Posts Tagged ‘indigenous’

The indigenous world: diversity acknowledged

Saturday, October 9th, 2010

Cultural innovation and diversity comes together: We meet other people, we exchange ideas, goods, culture, learn languages, eat new foods, play new tunes, interbreed. Diversity grows, and we are all richer for it.

But culture is becoming one and the same – there is pressure from the big cultures with the power and money to make others succumb. A lot of people don’t like this, they like what they have and want it to stay, even developing it as part of a natural process in the community or in interaction with others. So the question of ┬ácultural diversity is heating up, and many factors are debated, among them the question of indigenous people all over the world. Indigenous people came first to an area and have often been there for a long time, creating fine and simple ways to live, often living very close to the natural world, and often considered primitive by others. But indigenous culture is diverse, often with truly original sophisticated ┬ácontent.

History shows us that indigenous people have been hit hard all over the world: The US, Africa, Asia, South America. Recently the question of Roma and Travellers people have had a lot of attention. Empire building and colonialism have been part of it. Today we still see forms of imperialism, colonialism, globalization, wars, revengeful action putting pressure on the few and small.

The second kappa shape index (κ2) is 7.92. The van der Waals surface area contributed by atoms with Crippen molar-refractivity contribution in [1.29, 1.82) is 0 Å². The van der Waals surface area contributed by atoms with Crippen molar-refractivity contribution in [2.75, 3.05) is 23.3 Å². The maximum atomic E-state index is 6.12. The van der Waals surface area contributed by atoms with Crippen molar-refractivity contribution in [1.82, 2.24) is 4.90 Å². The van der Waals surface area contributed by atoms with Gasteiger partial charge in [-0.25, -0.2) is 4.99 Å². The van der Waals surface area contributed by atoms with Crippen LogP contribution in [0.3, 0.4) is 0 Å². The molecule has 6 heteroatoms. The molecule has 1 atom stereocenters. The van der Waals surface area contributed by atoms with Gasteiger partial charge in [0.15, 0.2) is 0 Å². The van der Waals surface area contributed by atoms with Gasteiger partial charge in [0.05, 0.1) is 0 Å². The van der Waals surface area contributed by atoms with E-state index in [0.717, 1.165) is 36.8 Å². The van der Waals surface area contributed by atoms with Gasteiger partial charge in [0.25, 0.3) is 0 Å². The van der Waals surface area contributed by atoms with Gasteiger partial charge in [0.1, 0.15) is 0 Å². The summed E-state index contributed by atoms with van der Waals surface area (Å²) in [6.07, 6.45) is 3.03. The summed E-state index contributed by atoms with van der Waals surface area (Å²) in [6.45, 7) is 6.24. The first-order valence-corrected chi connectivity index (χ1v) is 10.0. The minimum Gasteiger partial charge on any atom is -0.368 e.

Newly evolving indigenous perspectives of language, culture, economic exchange show us that the richness of all people can be useful to all in a process of  being yourself and meeting others on their own ground. The western world should learn to respect, adapt, interact, leave people alone to do their own living, and at the same time look for good ideas for innovation and improvement.

There are 6-7000 spoken languages in the world, many indigenous people have a mobile lifestyle, there are human rights and property rights involved, and there are contentions coming up in many places, while others have agreements, deals, sharing in their own – centrally governed – countries. They often have deep knowledge about nature and how to interact with it beneficially.

The impact of what we do to mineral resources, forest, water, land is felt by many indigenous people, and should be handled considerately and respectfully – and ecologically too.

Nobody should force other peoples into change. Cultural richness and personal diversity go together and are sources of enrichment in peoples’ lives. The world is better off with diversity.

So differences must be perpetuated – it is good for everybody – and life becomes richer and more fun. See?